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How NYC is combatting childhood obesity

An estimated 14 million American children are obese.

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Childhood obesity affects 19 percent of children in the US. (Wikimedia Commons)

By Gwyn Wright via SWNS

Improved grocery stores offering more fresh food in deprived urban areas trims child obesity, according to a new study in New York City.

The modernized markets in NYC have more space for fresh produce and perishable foods.

Grants have been available to cut the cost of renovating or opening new supermarkets in the Big Apple since 2009.

They were linked to a four to 10 percent cut in the average schoolchild’s BMIz score, a measure of body mass index (BMI) that takes height and gender into account.

They also led to a one percentage point cent fall in childhood obesity rates among schoolchildren living nearby.

While the differences are fairly modest, researchers say they could make a meaningful difference to the 14 million American children who are obese.

Childhood obesity affects 19 percent of children in the US and rates are highest among black and Hispanic people.

To slash death rates, childhood obesity rates would have to tumble at least three times faster than they did in the study.

The researchers, led by a team from New York University, found that a year after opening new and improved supermarkets, obesity rates fell from 24.3 percent to 23.3 percent among more than 22,000 children within half a mile of eight new stores.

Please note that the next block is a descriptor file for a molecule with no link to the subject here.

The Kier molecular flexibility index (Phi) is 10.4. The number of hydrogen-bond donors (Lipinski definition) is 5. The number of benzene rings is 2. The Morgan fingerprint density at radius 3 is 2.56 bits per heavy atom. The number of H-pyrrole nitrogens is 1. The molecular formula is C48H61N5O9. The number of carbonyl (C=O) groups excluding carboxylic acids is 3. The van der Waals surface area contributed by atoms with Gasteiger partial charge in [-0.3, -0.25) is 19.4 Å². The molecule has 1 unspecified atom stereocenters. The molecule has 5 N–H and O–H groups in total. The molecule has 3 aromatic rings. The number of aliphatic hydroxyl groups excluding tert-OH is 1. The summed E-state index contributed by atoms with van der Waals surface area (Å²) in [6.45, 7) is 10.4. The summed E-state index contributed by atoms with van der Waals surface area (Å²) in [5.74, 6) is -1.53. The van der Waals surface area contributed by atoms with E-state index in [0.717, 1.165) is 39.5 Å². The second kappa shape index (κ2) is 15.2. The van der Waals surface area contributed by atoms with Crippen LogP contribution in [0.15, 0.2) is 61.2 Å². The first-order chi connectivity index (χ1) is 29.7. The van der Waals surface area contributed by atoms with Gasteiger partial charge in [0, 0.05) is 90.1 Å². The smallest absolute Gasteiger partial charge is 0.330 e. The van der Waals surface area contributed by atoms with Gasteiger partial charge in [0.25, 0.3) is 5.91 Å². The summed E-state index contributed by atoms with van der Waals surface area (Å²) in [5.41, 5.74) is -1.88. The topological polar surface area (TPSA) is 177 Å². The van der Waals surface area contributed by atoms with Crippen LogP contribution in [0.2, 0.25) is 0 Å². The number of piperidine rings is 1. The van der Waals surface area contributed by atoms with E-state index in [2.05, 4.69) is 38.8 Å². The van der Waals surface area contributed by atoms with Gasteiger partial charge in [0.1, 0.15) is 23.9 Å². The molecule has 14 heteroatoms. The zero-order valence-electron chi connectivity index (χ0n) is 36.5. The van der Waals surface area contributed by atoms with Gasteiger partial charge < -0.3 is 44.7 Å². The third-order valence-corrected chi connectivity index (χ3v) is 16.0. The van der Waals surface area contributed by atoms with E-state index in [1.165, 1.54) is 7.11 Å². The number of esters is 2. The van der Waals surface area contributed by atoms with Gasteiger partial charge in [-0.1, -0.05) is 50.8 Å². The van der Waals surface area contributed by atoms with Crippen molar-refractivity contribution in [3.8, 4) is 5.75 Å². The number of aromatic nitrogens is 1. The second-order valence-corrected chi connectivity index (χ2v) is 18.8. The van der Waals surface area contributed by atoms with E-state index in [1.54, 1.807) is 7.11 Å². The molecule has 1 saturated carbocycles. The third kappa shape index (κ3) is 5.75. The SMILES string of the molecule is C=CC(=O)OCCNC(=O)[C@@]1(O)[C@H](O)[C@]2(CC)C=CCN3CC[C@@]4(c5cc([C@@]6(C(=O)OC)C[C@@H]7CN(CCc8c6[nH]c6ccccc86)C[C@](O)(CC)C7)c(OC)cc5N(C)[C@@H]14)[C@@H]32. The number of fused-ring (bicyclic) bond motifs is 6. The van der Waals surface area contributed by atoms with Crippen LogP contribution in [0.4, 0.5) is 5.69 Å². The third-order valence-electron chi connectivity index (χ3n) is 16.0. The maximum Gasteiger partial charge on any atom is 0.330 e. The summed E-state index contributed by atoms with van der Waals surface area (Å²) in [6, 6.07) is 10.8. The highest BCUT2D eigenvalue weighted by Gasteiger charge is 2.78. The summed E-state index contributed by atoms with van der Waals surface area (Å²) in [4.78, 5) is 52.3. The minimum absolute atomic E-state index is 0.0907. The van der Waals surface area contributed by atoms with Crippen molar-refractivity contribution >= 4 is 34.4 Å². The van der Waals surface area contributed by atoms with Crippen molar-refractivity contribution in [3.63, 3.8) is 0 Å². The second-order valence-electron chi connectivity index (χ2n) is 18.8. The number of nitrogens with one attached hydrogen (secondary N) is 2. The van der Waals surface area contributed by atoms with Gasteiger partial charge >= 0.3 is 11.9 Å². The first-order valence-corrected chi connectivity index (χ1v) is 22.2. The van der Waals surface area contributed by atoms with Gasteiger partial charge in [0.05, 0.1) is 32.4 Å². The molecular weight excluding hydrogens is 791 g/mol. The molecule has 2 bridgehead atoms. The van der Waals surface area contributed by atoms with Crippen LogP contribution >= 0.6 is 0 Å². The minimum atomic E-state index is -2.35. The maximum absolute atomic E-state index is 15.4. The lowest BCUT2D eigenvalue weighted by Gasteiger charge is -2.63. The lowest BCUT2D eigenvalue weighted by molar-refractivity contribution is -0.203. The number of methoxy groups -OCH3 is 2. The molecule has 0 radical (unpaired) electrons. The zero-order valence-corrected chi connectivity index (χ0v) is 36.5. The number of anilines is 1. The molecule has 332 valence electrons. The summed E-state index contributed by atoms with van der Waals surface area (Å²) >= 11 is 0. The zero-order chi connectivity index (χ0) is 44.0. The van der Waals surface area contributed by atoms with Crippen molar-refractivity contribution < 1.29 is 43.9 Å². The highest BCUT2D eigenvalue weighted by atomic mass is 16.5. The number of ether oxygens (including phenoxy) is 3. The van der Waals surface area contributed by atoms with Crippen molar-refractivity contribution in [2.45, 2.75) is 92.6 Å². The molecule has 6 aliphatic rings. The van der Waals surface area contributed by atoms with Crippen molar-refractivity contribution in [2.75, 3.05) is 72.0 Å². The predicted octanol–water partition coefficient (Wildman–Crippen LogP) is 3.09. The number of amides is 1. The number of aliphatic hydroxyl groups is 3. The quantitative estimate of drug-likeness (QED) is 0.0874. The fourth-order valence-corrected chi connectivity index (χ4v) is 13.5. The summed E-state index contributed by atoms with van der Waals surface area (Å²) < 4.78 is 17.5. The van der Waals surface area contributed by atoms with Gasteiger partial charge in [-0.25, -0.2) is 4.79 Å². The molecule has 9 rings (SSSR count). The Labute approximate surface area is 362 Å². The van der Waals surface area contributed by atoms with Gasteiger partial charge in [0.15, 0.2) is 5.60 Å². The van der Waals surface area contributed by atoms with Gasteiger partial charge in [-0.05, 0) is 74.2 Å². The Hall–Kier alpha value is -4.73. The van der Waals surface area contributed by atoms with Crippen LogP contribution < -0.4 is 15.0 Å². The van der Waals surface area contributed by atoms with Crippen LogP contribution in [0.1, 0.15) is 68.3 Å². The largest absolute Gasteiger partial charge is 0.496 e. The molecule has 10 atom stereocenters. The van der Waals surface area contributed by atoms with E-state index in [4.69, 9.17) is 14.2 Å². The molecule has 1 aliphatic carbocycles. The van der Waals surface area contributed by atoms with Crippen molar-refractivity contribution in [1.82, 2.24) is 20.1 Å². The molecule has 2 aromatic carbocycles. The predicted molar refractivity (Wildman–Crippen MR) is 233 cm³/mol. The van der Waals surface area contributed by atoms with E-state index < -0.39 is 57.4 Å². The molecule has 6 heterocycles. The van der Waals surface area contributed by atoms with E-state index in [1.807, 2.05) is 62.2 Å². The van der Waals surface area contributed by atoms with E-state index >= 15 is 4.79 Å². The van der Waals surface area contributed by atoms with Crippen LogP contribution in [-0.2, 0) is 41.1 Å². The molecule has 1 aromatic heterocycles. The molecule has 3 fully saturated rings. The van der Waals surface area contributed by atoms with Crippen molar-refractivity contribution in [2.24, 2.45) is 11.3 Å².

No change was found among students who lived further away.

Younger children’s obesity risk scores fell more than those of older children.

The researchers say this may be because they can travel further from home and buy junk food when their parents are not looking.

For the study, the team identified at least one supermarket in each of the city’s boroughs that from 2009 to 2016 participated in New York City’s Food Retail Expansion to Support Health (FRESH) program.

"Access to affordable, quality food is critical to building strong neighborhoods." (FRESH)

As part of FRESH, the city offered grants and tax breaks to renovate or build new nearly two dozen supermarkets in low-income neighborhoods with high unemployment to improve local access to healthy foods.

Researchers then looked at seven years of public school health records for children who lived within a mile or more of the FRESH supermarkets.

Body weight measurements were then compared for one year before and for up to a year after the supermarket was redone or newly built.

The study is the first to look at more than one FRESH store and to investigate their effects on childhood rather than adult obesity.

Lead study investigator Dr. Pasquale Rummo said: “Our study highlights that one in four New York City public school kids sampled, predominantly Hispanic and Black, is obese, a worrisome sign of the depth of the problem facing children’s health in the city.”

Senior study investigator Dr. Brian Elbel said: “These results, however small, demonstrate that supermarket subsidies might play an effective role in addressing the complex problem of childhood obesity in America, especially among our most at-risk Hispanic and black children.”

The findings were published in the journal JAMA Paediatrics.

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